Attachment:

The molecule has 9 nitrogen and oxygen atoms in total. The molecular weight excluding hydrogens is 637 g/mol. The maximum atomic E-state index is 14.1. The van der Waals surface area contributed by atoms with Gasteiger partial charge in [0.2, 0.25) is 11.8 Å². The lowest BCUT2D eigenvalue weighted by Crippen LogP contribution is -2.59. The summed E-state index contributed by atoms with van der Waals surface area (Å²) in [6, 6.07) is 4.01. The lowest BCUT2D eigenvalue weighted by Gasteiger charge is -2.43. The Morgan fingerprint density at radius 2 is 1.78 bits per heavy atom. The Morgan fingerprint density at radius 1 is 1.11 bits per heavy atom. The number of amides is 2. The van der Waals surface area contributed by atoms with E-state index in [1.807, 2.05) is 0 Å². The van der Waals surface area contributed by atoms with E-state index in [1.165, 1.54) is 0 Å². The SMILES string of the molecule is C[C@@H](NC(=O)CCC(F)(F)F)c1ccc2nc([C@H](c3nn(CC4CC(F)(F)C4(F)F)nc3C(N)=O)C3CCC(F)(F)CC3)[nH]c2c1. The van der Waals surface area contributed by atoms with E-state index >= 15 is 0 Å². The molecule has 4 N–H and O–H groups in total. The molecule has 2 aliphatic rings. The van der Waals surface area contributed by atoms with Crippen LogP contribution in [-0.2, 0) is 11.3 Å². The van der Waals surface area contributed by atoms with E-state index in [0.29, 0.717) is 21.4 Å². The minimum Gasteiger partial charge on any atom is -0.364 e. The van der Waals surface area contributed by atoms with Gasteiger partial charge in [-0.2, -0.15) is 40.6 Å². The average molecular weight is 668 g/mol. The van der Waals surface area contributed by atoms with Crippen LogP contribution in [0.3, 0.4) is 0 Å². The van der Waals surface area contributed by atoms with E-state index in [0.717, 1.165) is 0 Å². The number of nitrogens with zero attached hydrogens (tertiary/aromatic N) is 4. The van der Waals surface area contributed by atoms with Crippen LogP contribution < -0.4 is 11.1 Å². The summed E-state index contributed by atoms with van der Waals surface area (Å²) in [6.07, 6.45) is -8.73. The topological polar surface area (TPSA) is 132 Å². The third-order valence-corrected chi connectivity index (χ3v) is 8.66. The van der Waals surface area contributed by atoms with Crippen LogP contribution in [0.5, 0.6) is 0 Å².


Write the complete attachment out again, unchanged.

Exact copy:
The molecule has 9 nitrogen and oxygen atoms in total. The molecular weight excluding hydrogens is 637 g/mol. The maximum atomic E-state index is 14.1. The van der Waals surface area contributed by atoms with Gasteiger partial charge in [0.2, 0.25) is 11.8 Å². The lowest BCUT2D eigenvalue weighted by Crippen LogP contribution is -2.59. The summed E-state index contributed by atoms with van der Waals surface area (Å²) in [6, 6.07) is 4.01. The lowest BCUT2D eigenvalue weighted by Gasteiger charge is -2.43. The Morgan fingerprint density at radius 2 is 1.78 bits per heavy atom. The Morgan fingerprint density at radius 1 is 1.11 bits per heavy atom. The number of amides is 2. The van der Waals surface area contributed by atoms with E-state index in [1.807, 2.05) is 0 Å². The van der Waals surface area contributed by atoms with E-state index in [1.165, 1.54) is 0 Å². The SMILES string of the molecule is C[C@@H](NC(=O)CCC(F)(F)F)c1ccc2nc([C@H](c3nn(CC4CC(F)(F)C4(F)F)nc3C(N)=O)C3CCC(F)(F)CC3)[nH]c2c1. The van der Waals surface area contributed by atoms with E-state index >= 15 is 0 Å². The molecule has 4 N–H and O–H groups in total. The molecule has 2 aliphatic rings. The van der Waals surface area contributed by atoms with Crippen LogP contribution in [-0.2, 0) is 11.3 Å². The van der Waals surface area contributed by atoms with E-state index in [0.29, 0.717) is 21.4 Å². The minimum Gasteiger partial charge on any atom is -0.364 e. The van der Waals surface area contributed by atoms with Gasteiger partial charge in [-0.2, -0.15) is 40.6 Å². The average molecular weight is 668 g/mol. The van der Waals surface area contributed by atoms with Crippen LogP contribution in [0.3, 0.4) is 0 Å². The van der Waals surface area contributed by atoms with E-state index in [0.717, 1.165) is 0 Å². The number of nitrogens with zero attached hydrogens (tertiary/aromatic N) is 4. The van der Waals surface area contributed by atoms with Crippen LogP contribution < -0.4 is 11.1 Å². The summed E-state index contributed by atoms with van der Waals surface area (Å²) in [6.07, 6.45) is -8.73. The topological polar surface area (TPSA) is 132 Å². The third-order valence-corrected chi connectivity index (χ3v) is 8.66. The van der Waals surface area contributed by atoms with Crippen LogP contribution in [0.5, 0.6) is 0 Å².